April Fools! 3 Times YouTube Pranked Users

In case you forgot, today is April Fools’ Day. Living in a world consumed by memes, viral videos and trending topics, it’s always interesting to see how huge companies choose to acknowledge this holiday. After all, it’s the one day of the year that brands can trick their customers and get away with it. Well, the holiday is more than half over for pranksters on the east coast and we’ve gotten….nothing from YouTube? It doesn’t seem like the video-sharing site has tried to prank users this year yet. YouTube has gone all out celebrating the holiday since 2008, so we have no doubt something’s coming. While we wait, here’s a look back at some of YouTube’s classic April Fools’ Day pranks:

2008: The best “Rickroll” of all time

Two years after being bought by Google, YouTube decided to join in on the company’s long-standing tradition of creative April Fools’ Day pranks. Proving that pranks can be simple and effective, YouTube linked all featured videos on their site to a video of Rick Astley’s hit song “Never Gonna Give You Up” from 1987, causing all users  who clicked on any featured video to be “rickrolled.” YouTube was one of the first to hop on this hilarious internet prank trend, and they did it best.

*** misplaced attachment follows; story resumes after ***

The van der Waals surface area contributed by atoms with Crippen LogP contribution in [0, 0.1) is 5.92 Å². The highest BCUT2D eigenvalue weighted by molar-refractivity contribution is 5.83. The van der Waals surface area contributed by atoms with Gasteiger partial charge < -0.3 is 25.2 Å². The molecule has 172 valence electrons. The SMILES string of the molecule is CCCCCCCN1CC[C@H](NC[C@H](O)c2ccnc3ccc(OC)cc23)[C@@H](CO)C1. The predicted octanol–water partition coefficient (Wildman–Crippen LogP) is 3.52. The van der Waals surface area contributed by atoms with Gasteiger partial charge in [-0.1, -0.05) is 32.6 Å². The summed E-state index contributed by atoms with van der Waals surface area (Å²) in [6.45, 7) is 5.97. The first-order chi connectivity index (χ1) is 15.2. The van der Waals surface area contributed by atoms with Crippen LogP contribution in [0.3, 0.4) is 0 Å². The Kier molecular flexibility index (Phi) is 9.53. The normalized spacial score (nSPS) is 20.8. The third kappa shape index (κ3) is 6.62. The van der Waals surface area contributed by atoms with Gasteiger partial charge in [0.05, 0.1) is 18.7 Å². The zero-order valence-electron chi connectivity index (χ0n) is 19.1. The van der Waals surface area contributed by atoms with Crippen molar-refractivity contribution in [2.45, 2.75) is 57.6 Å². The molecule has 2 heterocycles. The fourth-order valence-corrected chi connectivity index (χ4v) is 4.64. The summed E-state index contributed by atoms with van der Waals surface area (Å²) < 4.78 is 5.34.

2013: YouTube “shuts down” for #BestVideo Contest

In 2013, YouTube announced it would be “no longer be acception entries” after being online for eight years. The video-sharing site posted a video (created in partnership with satirical newspaper company The Onion) to reveal that YouTube had actually been created as part of a contest.

The contest was simple: to find the “best video in the world.” The video details YouTube’s plan to shut down for the next ten years in order to “select a winner.” The site would re-launch in 2023 with only the winning video posted. (Anyone currently thinking about what life would be like without YouTube?!)

2016: Snoopavision

Last year’s prank was revealed in the form of a sophisticated video from the YouTube Innovations team. Users were introduced to the site’s latest feature: Snoopavision.

The video (which has racked up over 31 million views since last year) advertised a new feature that would allow viewers to watch videos in “Snoopavision,” a 360-degree video experience in which the legendary rapper appears. Snoop Dogg is shown in the video as a “Project Architect” and dropped gems like “when you add the double G, it becomes a greater.” Wearing a suit and tie. While solving a math equation. This video might be a joke, but can “Snoopavision” please become a real thing?


Which company will reign supreme as top prankster this year? The day may be half over but don’t be fooled - YouTube is always tough competition.